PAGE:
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Gen Z and TikTok Are On an Upward Trajectory; Is Your Brand Ready?


TikTok is not your mother’s app.

It’s not supposed to be. And yet, brands need to understand the allure and the audience. It won’t be long until TikTok users are mothers (and fathers.) They’re already wowing the social media universe in the news and on smartphones.

A tacky yet tantalizing app, TikTok has torn up the social media marketing model. All with genius algorithms and endless scrolls of 15-second dance videos. And if brands don’t get in sync with what’s streaming there, they’ll miss out on the rising demographic.

Due to our relationship with GlobalWebIndex, an innovative and leading market research SaaS company we at The Brandon Agency have been able to gather some insightful data on Generation Z, whose birth years fall around the late 1990s to mid 2010s. Here, we explore TikTok in its influence on Generation Z. The app with the blurry logo shares an upward trajectory with the world’s newest demographic.

Built while the first Gen Zers were still in elementary school, TikTok baffles generations that struggle to grasp it.

What is TikTok, anyway?

TikTok used to be called musical.ly. Like the defunct app Vine before it, TikTok provides an endless stream of video content. Most of it young people dancing and singing, using it as an outlet for personal expression.

The appeal: a more personalized experience than legacy apps can provide. One light on political wrangling and inflammatory posts. You see only what you like in TikTok. Imagine that condition on Facebook or Twitter.

Gen Z and TikTok continue to grow. They’re fused together by an audience that likely missed the lifespan of the video app Vine. Vine was the TikTok for Millennials. Twitter ended Vine in 2017 over its creators’ refusal to monetize ads – a fate that could still become TikTok’s.

Not that TikTok isn’t exploring ways to remedy that.

American monster retailer Walmart partnered with TikTok recently. They pulled off an hour-long live stream during the past holiday shopping season. The event highlighted favorite clothing from TikTok creators available at Walmart. All within the app.

That event’s success could provide a preview of the future. It became an opportunity for high-profile TikTok personalities. Michael Le (@justmaiko) and others revealed their favorite Walmart fashions during the event. TikTok users could buy those items through the app.

“We’ve shortened the distance from inspiration to purchase by making it shoppable,” Walmart Chief Marketing Officer William White said on Walmart.com.

‘Just here to watch’ on Tik Tok?

Lizzie Gustafson is a Media Coordinator at The Brandon Agency. She admits to being a TikTok user. At the upper end of the age in Gen Z, Gustafson says she doesn’t post her own videos but watches others’.

GWI data suggests the majority of users are on for entertainment. In the process, TikTok influencers introduce users to new ideas, music, and products.

“There are many users who are sponsored to promote products,” Gustafson said. “Others will show off products in their routines even though they are not being endorsed. TikTok has introduced me to many new brands and products.”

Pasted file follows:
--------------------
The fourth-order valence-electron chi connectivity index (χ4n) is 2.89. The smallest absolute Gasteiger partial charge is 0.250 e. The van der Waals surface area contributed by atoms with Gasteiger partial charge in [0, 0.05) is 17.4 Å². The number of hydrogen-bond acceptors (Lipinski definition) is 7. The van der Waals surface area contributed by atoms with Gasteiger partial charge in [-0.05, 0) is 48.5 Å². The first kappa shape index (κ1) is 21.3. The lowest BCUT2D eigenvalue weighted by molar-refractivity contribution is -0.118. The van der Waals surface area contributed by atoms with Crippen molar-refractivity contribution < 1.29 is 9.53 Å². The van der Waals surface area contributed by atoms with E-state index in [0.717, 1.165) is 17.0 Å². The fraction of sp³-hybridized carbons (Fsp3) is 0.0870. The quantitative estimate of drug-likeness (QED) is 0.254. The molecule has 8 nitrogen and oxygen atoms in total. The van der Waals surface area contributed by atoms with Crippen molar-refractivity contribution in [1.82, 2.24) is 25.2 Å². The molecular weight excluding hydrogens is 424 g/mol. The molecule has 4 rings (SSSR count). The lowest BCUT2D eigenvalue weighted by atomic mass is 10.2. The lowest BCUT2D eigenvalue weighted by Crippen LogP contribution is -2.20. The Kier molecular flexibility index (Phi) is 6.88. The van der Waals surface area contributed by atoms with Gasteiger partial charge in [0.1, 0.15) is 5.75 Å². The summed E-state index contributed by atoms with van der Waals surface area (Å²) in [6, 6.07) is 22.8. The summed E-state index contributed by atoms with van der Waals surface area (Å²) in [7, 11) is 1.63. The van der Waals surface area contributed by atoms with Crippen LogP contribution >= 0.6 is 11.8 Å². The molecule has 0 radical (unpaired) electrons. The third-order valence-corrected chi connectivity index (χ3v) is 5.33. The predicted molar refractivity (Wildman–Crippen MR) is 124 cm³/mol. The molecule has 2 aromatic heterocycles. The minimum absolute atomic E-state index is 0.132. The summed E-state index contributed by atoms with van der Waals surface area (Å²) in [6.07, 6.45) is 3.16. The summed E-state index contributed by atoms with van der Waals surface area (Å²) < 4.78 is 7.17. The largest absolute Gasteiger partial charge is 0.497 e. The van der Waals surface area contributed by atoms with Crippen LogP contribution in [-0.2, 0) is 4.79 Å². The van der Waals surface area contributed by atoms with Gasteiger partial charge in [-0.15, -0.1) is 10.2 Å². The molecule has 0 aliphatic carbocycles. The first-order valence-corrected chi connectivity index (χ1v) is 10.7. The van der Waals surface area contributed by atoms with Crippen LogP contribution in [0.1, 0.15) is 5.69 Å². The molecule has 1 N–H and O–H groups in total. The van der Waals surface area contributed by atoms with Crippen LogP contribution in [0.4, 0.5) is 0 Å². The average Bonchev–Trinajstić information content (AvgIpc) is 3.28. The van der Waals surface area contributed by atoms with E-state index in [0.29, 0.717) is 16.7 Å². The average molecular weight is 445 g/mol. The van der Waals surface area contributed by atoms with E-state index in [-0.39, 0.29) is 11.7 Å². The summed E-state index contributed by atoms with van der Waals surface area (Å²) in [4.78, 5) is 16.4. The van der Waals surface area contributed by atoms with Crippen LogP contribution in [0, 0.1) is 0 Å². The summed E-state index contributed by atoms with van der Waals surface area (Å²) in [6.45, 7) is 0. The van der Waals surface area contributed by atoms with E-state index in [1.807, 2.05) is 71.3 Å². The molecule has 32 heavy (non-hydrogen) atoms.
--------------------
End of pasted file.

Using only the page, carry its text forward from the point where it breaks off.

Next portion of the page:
She lists apparel and clothing lines such as Aerie Cross Over leggings, Lash Lift, and Loving Tan. None of the products she’s purchased as a result of TikTok had sponsorship, she says.

“Tiktok users will explain products,” Gustafson said. “This shows me how good or bad a product is, and if I should buy it or not. Anything I have bought as a result of TikTok is not something I would buy usually. But after seeing how well it worked, I couldn’t resist.”

25% of Gen Z and Millennial users in the U.S. and U.K. tap the app to discover new music. And 33% follow specific singers or bands. Benee, Lil NasX, and Sam Fischer have arrived on the music scene thanks to their TikTok presence.

Data shows Gen Z is into rap, indie pop, and hip-hop most. TikTok has pushed music streaming services such as Spotify to react. The result: Spotify is testing a feature that will look a lot like TikTok with short videos.

How other platforms have responded

Nothing successful goes uncopied.

As with Spotify’s response, Facebook rolled out Instagram Reels. Reels hosts extended videos that users can post in the stream of photos and shorter videos. Twitter introduced Flitter, posts that disappear in 24 hours.

What these platforms unveil might not matter much.

In Q3 2019, Gen Z’s use of TikTok outside of China rose by 19 percentage points. Lost in the Gen Z tidal wave: Millennials (15% gain) and Gen X (11% gain) are also discovering TikTok.

Where does The Brandon Agency land in all this?

The Brandon Agency has explored TikTok for many of its clients. One notable success has been with FIREDISC.

FIREDISC, a line of portable propane grills based in Texas, was part of a Q4 launch – to successful results. The engagement provided 98.5% new traffic to FIREDISC’s site. Used mostly as a top or middle portion of the funnel tactic, The Brandon Agency retargeted users on other platforms once they visited the site.

The result: Users coming from TikTok spent an average of more than 20 seconds on the site.

“That indicates good quality traffic for a first-time visit,” said Courtney Olbrich. She’s Associate Media Director at The Brandon Agency. “And the bounce rate was low as well. We were happy with it as an avenue to reach potential new consumers that we haven’t found elsewhere. We have to do that in order to grow the brand over the long haul”

Ready to cultivate business in this rich new environment? Don’t miss out on the impact TikTok can have as you market to Gen Z.

At The Brandon Agency, we’re eager to create a strategy with you to maximize your reach. Contact us today and start the conversation.